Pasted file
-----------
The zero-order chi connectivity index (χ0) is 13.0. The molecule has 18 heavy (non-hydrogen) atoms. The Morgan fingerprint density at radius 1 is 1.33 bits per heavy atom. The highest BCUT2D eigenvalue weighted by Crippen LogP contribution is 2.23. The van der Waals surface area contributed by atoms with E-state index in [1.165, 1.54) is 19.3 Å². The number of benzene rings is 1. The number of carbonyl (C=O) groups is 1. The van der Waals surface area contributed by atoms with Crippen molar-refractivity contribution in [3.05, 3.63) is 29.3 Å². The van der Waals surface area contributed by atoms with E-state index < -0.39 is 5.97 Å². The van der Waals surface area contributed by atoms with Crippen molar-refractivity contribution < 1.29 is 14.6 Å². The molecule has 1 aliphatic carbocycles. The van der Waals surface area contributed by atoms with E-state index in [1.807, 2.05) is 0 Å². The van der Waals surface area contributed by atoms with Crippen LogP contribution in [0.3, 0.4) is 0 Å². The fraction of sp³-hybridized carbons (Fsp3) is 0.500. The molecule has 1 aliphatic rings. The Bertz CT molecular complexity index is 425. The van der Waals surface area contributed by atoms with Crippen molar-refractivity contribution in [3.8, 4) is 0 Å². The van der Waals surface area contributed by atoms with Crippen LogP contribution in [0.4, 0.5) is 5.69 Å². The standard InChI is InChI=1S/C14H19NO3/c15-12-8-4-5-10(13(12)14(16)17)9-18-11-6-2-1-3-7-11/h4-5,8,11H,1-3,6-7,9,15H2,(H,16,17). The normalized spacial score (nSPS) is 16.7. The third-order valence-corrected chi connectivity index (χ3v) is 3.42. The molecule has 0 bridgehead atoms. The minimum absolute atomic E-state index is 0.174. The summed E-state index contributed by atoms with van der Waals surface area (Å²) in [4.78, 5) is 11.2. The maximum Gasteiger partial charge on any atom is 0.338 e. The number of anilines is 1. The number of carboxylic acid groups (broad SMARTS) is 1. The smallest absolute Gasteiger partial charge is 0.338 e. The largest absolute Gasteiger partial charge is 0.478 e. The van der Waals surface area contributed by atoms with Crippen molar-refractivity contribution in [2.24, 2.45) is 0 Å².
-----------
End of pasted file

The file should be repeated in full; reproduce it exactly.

The zero-order chi connectivity index (χ0) is 13.0. The molecule has 18 heavy (non-hydrogen) atoms. The Morgan fingerprint density at radius 1 is 1.33 bits per heavy atom. The highest BCUT2D eigenvalue weighted by Crippen LogP contribution is 2.23. The van der Waals surface area contributed by atoms with E-state index in [1.165, 1.54) is 19.3 Å². The number of benzene rings is 1. The number of carbonyl (C=O) groups is 1. The van der Waals surface area contributed by atoms with Crippen molar-refractivity contribution in [3.05, 3.63) is 29.3 Å². The van der Waals surface area contributed by atoms with E-state index < -0.39 is 5.97 Å². The van der Waals surface area contributed by atoms with Crippen molar-refractivity contribution < 1.29 is 14.6 Å². The molecule has 1 aliphatic carbocycles. The van der Waals surface area contributed by atoms with E-state index in [1.807, 2.05) is 0 Å². The van der Waals surface area contributed by atoms with Crippen LogP contribution in [0.3, 0.4) is 0 Å². The fraction of sp³-hybridized carbons (Fsp3) is 0.500. The molecule has 1 aliphatic rings. The Bertz CT molecular complexity index is 425. The van der Waals surface area contributed by atoms with Crippen molar-refractivity contribution in [3.8, 4) is 0 Å². The van der Waals surface area contributed by atoms with Crippen LogP contribution in [0.4, 0.5) is 5.69 Å². The standard InChI is InChI=1S/C14H19NO3/c15-12-8-4-5-10(13(12)14(16)17)9-18-11-6-2-1-3-7-11/h4-5,8,11H,1-3,6-7,9,15H2,(H,16,17). The normalized spacial score (nSPS) is 16.7. The third-order valence-corrected chi connectivity index (χ3v) is 3.42. The molecule has 0 bridgehead atoms. The minimum absolute atomic E-state index is 0.174. The summed E-state index contributed by atoms with van der Waals surface area (Å²) in [4.78, 5) is 11.2. The maximum Gasteiger partial charge on any atom is 0.338 e. The number of anilines is 1. The number of carboxylic acid groups (broad SMARTS) is 1. The smallest absolute Gasteiger partial charge is 0.338 e. The largest absolute Gasteiger partial charge is 0.478 e. The van der Waals surface area contributed by atoms with Crippen molar-refractivity contribution in [2.24, 2.45) is 0 Å².